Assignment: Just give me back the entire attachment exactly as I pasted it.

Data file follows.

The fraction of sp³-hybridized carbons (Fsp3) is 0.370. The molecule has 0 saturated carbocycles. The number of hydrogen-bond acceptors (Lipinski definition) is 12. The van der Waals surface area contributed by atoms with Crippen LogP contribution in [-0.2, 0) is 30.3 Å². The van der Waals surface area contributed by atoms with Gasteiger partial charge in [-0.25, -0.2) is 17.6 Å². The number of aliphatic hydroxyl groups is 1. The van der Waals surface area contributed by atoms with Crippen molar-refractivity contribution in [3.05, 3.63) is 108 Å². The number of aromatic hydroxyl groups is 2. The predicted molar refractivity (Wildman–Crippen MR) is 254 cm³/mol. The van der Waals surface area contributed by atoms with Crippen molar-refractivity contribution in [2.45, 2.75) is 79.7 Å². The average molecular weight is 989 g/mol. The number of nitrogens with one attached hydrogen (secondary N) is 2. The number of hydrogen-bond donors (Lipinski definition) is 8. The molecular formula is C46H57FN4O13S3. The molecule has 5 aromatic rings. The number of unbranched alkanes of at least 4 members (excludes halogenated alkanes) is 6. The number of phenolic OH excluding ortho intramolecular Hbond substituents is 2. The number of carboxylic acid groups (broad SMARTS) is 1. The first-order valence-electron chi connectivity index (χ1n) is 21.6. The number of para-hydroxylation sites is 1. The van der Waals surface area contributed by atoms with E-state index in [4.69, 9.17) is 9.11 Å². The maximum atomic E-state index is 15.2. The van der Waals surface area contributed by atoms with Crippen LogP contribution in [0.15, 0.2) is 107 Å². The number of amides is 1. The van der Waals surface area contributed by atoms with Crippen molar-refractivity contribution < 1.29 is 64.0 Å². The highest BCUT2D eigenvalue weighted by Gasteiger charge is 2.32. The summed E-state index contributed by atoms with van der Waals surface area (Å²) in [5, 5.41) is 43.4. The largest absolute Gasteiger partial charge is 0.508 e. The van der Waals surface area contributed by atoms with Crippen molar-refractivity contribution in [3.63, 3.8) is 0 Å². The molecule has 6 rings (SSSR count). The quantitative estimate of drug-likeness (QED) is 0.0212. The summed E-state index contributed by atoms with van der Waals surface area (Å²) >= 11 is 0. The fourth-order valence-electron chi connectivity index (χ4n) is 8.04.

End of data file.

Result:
The fraction of sp³-hybridized carbons (Fsp3) is 0.370. The molecule has 0 saturated carbocycles. The number of hydrogen-bond acceptors (Lipinski definition) is 12. The van der Waals surface area contributed by atoms with Crippen LogP contribution in [-0.2, 0) is 30.3 Å². The van der Waals surface area contributed by atoms with Gasteiger partial charge in [-0.25, -0.2) is 17.6 Å². The number of aliphatic hydroxyl groups is 1. The van der Waals surface area contributed by atoms with Crippen molar-refractivity contribution in [3.05, 3.63) is 108 Å². The number of aromatic hydroxyl groups is 2. The predicted molar refractivity (Wildman–Crippen MR) is 254 cm³/mol. The van der Waals surface area contributed by atoms with Crippen molar-refractivity contribution in [2.45, 2.75) is 79.7 Å². The average molecular weight is 989 g/mol. The number of nitrogens with one attached hydrogen (secondary N) is 2. The number of hydrogen-bond donors (Lipinski definition) is 8. The molecular formula is C46H57FN4O13S3. The molecule has 5 aromatic rings. The number of unbranched alkanes of at least 4 members (excludes halogenated alkanes) is 6. The number of phenolic OH excluding ortho intramolecular Hbond substituents is 2. The number of carboxylic acid groups (broad SMARTS) is 1. The first-order valence-electron chi connectivity index (χ1n) is 21.6. The number of para-hydroxylation sites is 1. The van der Waals surface area contributed by atoms with E-state index in [4.69, 9.17) is 9.11 Å². The maximum atomic E-state index is 15.2. The van der Waals surface area contributed by atoms with Crippen LogP contribution in [0.15, 0.2) is 107 Å². The number of amides is 1. The van der Waals surface area contributed by atoms with Crippen molar-refractivity contribution < 1.29 is 64.0 Å². The highest BCUT2D eigenvalue weighted by Gasteiger charge is 2.32. The summed E-state index contributed by atoms with van der Waals surface area (Å²) in [5, 5.41) is 43.4. The largest absolute Gasteiger partial charge is 0.508 e. The van der Waals surface area contributed by atoms with Crippen molar-refractivity contribution in [3.63, 3.8) is 0 Å². The molecule has 6 rings (SSSR count). The quantitative estimate of drug-likeness (QED) is 0.0212. The summed E-state index contributed by atoms with van der Waals surface area (Å²) >= 11 is 0. The fourth-order valence-electron chi connectivity index (χ4n) is 8.04.